During World War II, you were encouraged to participate in war work and bond drives and keep up with “our boys” overseas. Ayrograms from the L.S. Ayres Company included sections on enlisted men from the company.

The weekly newsletter for the L.S. Ayres Department Store employees. Includes information about individual departments, employees, photographs and classifieds. During World War II, the newsletter featured enlistee information. The store was headquartered in Indianapolis from 1872 to 2006. Credit: Indiana Division, Indiana State Library.

In the years after the war, you were expected to keep the “company secrets” safe and not let the “enemy” get them. With Bendix working on space missions, you would often find inserts about keeping company secrets secret.

Bendix company newsletter. The company was located in South Bend, Ind., from 1924 to 1983 and known for making brake systems. Newsletter includes plant information, employment anniversaries, employee photographs and classified ads. Includes an insert about security. Credit: Indiana Division, Indiana State Library.

By the late 1970s, the shift to efficiency and cost-savings brought an end to the printed newsletter and the era of electronic communications began.

The library’s collection has runs of several company newsletters from the 1920s to the 1970s. You can find many of them in our growing digital collection, Company Employee Newsletters.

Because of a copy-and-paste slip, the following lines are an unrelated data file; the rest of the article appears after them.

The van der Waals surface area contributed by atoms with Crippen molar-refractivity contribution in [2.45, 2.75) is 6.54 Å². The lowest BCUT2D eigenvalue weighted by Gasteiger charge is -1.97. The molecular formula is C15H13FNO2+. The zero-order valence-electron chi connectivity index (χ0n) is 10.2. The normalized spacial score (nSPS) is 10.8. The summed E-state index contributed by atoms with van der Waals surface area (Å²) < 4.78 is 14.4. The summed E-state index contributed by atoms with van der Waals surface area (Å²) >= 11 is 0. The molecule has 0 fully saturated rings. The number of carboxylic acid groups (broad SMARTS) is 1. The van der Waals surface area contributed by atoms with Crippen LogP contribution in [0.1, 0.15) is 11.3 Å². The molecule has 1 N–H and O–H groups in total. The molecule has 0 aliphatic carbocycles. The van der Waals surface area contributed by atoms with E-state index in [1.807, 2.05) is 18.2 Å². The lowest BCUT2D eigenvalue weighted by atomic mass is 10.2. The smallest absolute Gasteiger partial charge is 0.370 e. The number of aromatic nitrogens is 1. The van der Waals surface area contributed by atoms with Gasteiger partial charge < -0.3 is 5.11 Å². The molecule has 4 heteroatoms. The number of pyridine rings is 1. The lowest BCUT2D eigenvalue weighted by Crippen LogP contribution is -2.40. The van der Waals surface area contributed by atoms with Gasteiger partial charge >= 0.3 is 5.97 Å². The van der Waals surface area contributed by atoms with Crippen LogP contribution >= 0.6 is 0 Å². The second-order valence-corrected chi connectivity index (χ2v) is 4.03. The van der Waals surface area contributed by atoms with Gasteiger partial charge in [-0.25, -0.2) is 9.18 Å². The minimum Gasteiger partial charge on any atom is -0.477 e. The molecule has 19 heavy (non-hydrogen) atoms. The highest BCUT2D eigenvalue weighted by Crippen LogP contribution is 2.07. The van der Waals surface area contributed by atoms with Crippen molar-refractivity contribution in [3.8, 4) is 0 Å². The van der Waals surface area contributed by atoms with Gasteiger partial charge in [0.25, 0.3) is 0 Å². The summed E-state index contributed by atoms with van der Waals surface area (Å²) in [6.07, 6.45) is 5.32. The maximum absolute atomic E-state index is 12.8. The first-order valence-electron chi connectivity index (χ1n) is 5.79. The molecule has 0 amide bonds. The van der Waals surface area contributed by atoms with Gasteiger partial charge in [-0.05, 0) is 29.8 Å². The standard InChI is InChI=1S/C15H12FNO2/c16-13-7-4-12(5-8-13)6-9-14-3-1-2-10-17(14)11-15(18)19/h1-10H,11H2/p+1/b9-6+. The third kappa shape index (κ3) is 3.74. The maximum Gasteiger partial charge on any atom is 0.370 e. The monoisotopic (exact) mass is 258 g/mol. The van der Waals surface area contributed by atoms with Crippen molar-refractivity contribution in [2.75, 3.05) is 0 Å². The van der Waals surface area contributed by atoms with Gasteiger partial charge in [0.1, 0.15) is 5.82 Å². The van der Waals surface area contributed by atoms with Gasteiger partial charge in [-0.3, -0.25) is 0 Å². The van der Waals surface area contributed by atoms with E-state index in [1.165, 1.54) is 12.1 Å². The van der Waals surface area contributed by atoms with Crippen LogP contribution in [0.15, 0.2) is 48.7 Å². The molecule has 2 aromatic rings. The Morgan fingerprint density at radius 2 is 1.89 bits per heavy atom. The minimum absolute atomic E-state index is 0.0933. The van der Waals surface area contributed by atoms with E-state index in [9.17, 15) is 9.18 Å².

This post was written by Chris Marshall, digital collections coordinator for the Indiana Division at the Indiana State Library.

What do the Genealogy Division of the Indiana State Library and the popular book series “Outlander” have in common?

Would you like to learn more about your ancestral heritage? Do you think you might be of Scottish descent? Are you more than slightly intrigued with the popular historical fiction book series “Outlander,” a time-travelling series that commences in the Scottish Highlands in the years 1743 and 1946 and written by author Diana Gabaldon?  Did you know that Gabaldon included many real-life historical people in her book series? The start of season three of the hit TV show “Outlander” will air on Starz on Sept. 10, 2017 and will closely follow the third book, “Voyager,” so now is a great time to do some research.